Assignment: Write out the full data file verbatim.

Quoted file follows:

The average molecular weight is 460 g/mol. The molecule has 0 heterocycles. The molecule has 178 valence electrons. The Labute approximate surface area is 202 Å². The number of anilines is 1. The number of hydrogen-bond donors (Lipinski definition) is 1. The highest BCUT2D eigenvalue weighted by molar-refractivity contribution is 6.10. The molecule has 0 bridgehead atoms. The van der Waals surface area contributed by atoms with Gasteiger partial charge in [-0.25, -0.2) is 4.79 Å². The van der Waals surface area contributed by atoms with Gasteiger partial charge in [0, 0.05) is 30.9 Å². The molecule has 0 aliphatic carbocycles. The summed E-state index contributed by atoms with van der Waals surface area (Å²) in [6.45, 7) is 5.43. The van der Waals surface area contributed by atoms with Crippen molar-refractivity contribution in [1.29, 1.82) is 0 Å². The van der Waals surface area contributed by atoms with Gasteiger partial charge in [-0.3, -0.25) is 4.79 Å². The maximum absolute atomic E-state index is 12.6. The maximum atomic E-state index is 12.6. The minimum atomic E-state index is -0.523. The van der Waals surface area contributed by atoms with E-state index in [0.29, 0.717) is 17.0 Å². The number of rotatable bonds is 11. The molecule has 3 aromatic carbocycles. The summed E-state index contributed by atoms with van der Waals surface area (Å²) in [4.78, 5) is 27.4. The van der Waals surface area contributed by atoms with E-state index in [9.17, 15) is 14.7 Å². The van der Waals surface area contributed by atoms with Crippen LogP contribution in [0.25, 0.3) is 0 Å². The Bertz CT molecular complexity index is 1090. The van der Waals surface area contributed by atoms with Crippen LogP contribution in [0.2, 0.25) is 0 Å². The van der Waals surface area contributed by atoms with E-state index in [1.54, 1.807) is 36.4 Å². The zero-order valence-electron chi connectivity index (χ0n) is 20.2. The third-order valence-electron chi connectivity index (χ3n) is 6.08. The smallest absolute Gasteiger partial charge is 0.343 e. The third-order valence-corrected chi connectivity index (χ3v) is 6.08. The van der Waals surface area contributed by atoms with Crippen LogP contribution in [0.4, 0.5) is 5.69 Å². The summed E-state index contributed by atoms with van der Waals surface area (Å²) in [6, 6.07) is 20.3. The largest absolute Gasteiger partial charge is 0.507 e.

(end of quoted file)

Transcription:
The average molecular weight is 460 g/mol. The molecule has 0 heterocycles. The molecule has 178 valence electrons. The Labute approximate surface area is 202 Å². The number of anilines is 1. The number of hydrogen-bond donors (Lipinski definition) is 1. The highest BCUT2D eigenvalue weighted by molar-refractivity contribution is 6.10. The molecule has 0 bridgehead atoms. The van der Waals surface area contributed by atoms with Gasteiger partial charge in [-0.25, -0.2) is 4.79 Å². The van der Waals surface area contributed by atoms with Gasteiger partial charge in [0, 0.05) is 30.9 Å². The molecule has 0 aliphatic carbocycles. The summed E-state index contributed by atoms with van der Waals surface area (Å²) in [6.45, 7) is 5.43. The van der Waals surface area contributed by atoms with Crippen molar-refractivity contribution in [1.29, 1.82) is 0 Å². The van der Waals surface area contributed by atoms with Gasteiger partial charge in [-0.3, -0.25) is 4.79 Å². The maximum absolute atomic E-state index is 12.6. The maximum atomic E-state index is 12.6. The minimum atomic E-state index is -0.523. The van der Waals surface area contributed by atoms with E-state index in [0.29, 0.717) is 17.0 Å². The number of rotatable bonds is 11. The molecule has 3 aromatic carbocycles. The summed E-state index contributed by atoms with van der Waals surface area (Å²) in [4.78, 5) is 27.4. The van der Waals surface area contributed by atoms with E-state index in [9.17, 15) is 14.7 Å². The van der Waals surface area contributed by atoms with Crippen LogP contribution in [0.25, 0.3) is 0 Å². The Bertz CT molecular complexity index is 1090. The van der Waals surface area contributed by atoms with Crippen LogP contribution in [0.2, 0.25) is 0 Å². The van der Waals surface area contributed by atoms with E-state index in [1.54, 1.807) is 36.4 Å². The zero-order valence-electron chi connectivity index (χ0n) is 20.2. The third-order valence-electron chi connectivity index (χ3n) is 6.08. The smallest absolute Gasteiger partial charge is 0.343 e. The third-order valence-corrected chi connectivity index (χ3v) is 6.08. The van der Waals surface area contributed by atoms with Crippen LogP contribution in [0.4, 0.5) is 5.69 Å². The summed E-state index contributed by atoms with van der Waals surface area (Å²) in [6, 6.07) is 20.3. The largest absolute Gasteiger partial charge is 0.507 e.